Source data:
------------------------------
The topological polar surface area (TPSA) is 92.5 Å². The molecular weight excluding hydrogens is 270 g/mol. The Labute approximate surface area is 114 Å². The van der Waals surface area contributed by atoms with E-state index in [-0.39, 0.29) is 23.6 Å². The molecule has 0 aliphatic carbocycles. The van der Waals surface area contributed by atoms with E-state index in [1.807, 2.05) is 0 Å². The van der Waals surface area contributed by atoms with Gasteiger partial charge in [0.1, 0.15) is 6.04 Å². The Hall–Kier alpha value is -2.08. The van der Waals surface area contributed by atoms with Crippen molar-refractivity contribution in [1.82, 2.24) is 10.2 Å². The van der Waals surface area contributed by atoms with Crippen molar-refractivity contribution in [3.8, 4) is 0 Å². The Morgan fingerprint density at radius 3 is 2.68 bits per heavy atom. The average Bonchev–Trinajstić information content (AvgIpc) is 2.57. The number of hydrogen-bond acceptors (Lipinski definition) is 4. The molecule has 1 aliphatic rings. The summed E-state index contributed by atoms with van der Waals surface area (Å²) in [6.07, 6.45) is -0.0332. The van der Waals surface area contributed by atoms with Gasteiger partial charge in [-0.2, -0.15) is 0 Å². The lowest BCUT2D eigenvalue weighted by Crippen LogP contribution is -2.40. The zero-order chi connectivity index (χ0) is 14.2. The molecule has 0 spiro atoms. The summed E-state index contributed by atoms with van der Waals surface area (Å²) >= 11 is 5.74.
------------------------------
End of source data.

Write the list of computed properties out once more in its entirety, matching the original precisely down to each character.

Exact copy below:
The topological polar surface area (TPSA) is 92.5 Å². The molecular weight excluding hydrogens is 270 g/mol. The Labute approximate surface area is 114 Å². The van der Waals surface area contributed by atoms with E-state index in [-0.39, 0.29) is 23.6 Å². The molecule has 0 aliphatic carbocycles. The van der Waals surface area contributed by atoms with E-state index in [1.807, 2.05) is 0 Å². The van der Waals surface area contributed by atoms with Gasteiger partial charge in [0.1, 0.15) is 6.04 Å². The Hall–Kier alpha value is -2.08. The van der Waals surface area contributed by atoms with Crippen molar-refractivity contribution in [1.82, 2.24) is 10.2 Å². The van der Waals surface area contributed by atoms with Crippen molar-refractivity contribution in [3.8, 4) is 0 Å². The Morgan fingerprint density at radius 3 is 2.68 bits per heavy atom. The average Bonchev–Trinajstić information content (AvgIpc) is 2.57. The number of hydrogen-bond acceptors (Lipinski definition) is 4. The molecule has 1 aliphatic rings. The summed E-state index contributed by atoms with van der Waals surface area (Å²) in [6.07, 6.45) is -0.0332. The van der Waals surface area contributed by atoms with Gasteiger partial charge in [-0.2, -0.15) is 0 Å². The lowest BCUT2D eigenvalue weighted by Crippen LogP contribution is -2.40. The zero-order chi connectivity index (χ0) is 14.2. The molecule has 0 spiro atoms. The summed E-state index contributed by atoms with van der Waals surface area (Å²) >= 11 is 5.74.